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Narrative of a five years expedition A Sermon preached at Leicester, Sep- against the Revolled Negroes of Surinam, in tember, 19th, 1806, at the Annual Meeting Guiana, on the Wild Coast of South Ameof the Governors of the Leicester Infirma- rica, from the year 1771 to 1777, elucidatry, by the Hon. and Rev. Henry Ryder, ing the History of that country, and des. M.A. Rector of Lutterworth. Published at the cribing its productions. By J. G. Stedman, Request and sold for the Benefit the Infir- second edition, 2 vols. 4to. 41. 45. or with mary. ls.

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CORRESPONDENCE. We have to thank Mr. Gregory of the R. M. Academy, Woolwich, for a very flattering letter concerning our review of the Exposition des operations faites en 1.c, ponie pour delerminer un arc du meridien, &c. p. 370. That work, we believe, is not to be procured of the French booksellers. Our copy is much at Mr. Gregory's service, and will be left for him at our publishers; he will at the same time be furnished with a reference to our friend, who has a few copies in his possession.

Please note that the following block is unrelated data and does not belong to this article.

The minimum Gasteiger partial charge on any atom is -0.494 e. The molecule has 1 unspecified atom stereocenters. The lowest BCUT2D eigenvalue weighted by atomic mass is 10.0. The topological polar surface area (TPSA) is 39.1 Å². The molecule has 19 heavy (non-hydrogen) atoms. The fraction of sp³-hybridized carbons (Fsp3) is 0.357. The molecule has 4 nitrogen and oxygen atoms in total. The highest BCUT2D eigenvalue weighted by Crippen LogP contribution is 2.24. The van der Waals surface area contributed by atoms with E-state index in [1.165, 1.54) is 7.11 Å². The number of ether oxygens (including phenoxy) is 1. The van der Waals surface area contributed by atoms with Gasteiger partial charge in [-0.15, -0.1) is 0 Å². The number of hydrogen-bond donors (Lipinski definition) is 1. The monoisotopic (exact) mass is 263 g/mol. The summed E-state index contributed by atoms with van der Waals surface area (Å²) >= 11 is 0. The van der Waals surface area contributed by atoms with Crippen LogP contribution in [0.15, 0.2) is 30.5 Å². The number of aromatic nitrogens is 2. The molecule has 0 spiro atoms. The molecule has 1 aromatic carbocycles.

A worthy friend who concludes with the words Cavețe el valete may be assured of our respectful attention to his note.

We had understood from the author of the Sermon to which a correspondept from George St. alludes, that it was out of print.

PRRATUM P. 396. 1. 28 for 1102 read 1802.



For JUNE, 1807.

Art. I. The Stranger in America: containing Observations made during 2

long Residence in that Country, on the Genius, Manners, and Customs of the People of the United States; with Biographical Particulars of Public Characters; Hints and Facts relative to the Arts, Sciences, Commerce, Agriculture, Manufactures, Emigration, and the Slave Trade. By Charles William Janson, Esq. late of the State of Rhode Island, Counsellor at Law. Illustrated by Engravings. 4to. pp. 500.

Price 21. 2s. Cundee. 1807. THE appellation of mother-country has been familiarly ap